Pupils at the early stages of reading at key stage 3 are further supported in improving their reading ability.

Where necessary, leaders provide additional time for pupils to study an age-appropriate phonics programme. Older pupils in key stage 4 support pupils in key stage 3 to develop a love for reading, through the reading ambassador scheme. Confident readers in the secondary phase spend part of their lunchtime in the Reception phase helping children read.

Leaders ensure that teachers support pupils with special educational needs and/or disabilities (SEND). Teachers are aware of the needs of all pupils. Teachers use their training well to adapt teaching and the curriculum so pupils with SEND can achieve well.

Pupils with SEND comment positively on the support they receive from their teachers.

Many pupils behave extremely well at this school. Lunchtimes and breaks are calm and orderly.

Pupils show positive attitudes to learning. However, some pupils say that some teachers' expectations are not consistently high. This leads to small numbers of pupils not behaving as well as they can.

Regular affirmations help pupils reflect how they can be 'the best version of themselves'. The personal development curriculum prepares pupils to become responsible, respectful citizens who will be able to take their place in society. Leaders ensure that pupils are well informed about their options when they leave the school in Year 11.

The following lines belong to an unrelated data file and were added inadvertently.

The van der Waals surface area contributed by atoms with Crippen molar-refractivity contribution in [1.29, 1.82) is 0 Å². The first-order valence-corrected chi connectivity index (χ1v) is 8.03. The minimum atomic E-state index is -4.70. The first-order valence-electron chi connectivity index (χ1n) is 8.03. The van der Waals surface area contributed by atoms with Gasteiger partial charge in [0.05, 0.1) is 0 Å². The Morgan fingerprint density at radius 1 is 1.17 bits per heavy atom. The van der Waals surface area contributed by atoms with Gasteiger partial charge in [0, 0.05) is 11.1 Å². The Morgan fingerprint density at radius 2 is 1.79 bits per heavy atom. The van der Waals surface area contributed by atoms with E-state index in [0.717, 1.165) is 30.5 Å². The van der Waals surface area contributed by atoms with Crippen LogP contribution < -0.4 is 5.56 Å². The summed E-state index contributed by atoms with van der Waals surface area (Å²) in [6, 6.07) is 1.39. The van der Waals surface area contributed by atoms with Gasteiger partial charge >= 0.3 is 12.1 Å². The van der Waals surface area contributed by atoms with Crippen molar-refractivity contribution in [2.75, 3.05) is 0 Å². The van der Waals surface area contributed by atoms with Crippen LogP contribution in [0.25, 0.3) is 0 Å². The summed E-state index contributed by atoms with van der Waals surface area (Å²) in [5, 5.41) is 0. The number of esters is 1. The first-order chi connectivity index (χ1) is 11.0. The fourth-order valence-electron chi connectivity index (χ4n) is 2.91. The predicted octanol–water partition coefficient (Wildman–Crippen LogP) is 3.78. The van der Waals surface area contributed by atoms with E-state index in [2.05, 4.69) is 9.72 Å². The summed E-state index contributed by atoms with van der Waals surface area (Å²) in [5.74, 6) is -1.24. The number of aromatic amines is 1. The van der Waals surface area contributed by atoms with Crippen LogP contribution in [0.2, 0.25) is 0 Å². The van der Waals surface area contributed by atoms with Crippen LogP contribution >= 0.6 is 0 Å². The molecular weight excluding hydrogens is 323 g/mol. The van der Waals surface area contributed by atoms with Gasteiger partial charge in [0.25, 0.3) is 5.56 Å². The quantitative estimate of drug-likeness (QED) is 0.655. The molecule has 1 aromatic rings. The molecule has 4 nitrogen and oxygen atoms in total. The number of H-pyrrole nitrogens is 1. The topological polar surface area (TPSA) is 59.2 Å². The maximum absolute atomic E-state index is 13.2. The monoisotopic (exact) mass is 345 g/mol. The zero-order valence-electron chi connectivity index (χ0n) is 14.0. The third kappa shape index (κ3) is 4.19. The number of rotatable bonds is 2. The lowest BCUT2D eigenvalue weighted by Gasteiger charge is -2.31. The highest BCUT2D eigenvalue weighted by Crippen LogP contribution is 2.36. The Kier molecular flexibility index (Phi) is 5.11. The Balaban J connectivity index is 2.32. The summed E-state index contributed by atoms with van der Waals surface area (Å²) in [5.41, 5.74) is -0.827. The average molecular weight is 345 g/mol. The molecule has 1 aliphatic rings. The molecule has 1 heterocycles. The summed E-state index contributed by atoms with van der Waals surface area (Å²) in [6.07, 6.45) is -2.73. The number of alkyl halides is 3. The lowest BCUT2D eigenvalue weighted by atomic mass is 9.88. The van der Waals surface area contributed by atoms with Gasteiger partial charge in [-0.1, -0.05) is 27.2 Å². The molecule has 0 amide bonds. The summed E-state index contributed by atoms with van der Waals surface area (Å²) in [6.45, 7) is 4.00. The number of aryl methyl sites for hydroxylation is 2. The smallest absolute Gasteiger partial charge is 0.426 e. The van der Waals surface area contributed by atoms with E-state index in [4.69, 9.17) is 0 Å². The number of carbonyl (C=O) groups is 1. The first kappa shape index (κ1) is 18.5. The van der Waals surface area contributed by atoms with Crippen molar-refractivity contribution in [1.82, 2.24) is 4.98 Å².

Pupils are developed to be active and healthy individuals. They also learn how to stay safe.

Leaders self-evaluate the school's provision with accuracy.

Most staff agree that they are proud members of this school. The vast majority of staff feel well supported by leaders.


The arrangements for safeguarding are effective.

Teachers have a strong understanding of their role in safeguarding pupils. Leaders have trained all staff well to recognise the signs that a pupil might be at risk. All staff know how to record and report concerns about pupils swiftly.

Leaders have increased capacity to safeguard pupils as the school grows. Leaders ensure that they hold detailed records of concerns. The actions they take are appropriate and well documented.

They are quick to engage external services when needed.Trustees seek robust and regular assurances that the culture of safeguarding at the school remains strong. They understand their statutory safeguarding responsibilities.

What does the school need to do to improve?

(Information for the school and appropriate authority)

• On occasions, some teachers do not use activities that are precisely matched to help pupils learn the intended curriculum. Some pupils do not learn as well as they should as a result. Leaders should ensure all teachers consistently use the most appropriate activities so pupils learn as well as they can.

• In a small number of subjects in key stage 3, the curriculum is not as well developed as in other subjects. As a result, opportunities for pupils to build on what they know are not maximised. Leaders should ensure that further curriculum development in these subjects focuses on ensuring that the curriculum allows pupils to build on their knowledge progressively.

• Some staff do not always follow the school's policy to manage behaviour and maintain high expectations. On occasions, a small number of pupils do not behave as well as they can. Leaders should ensure all staff follow the agreed approach to manage behaviour so that expectations are consistently high.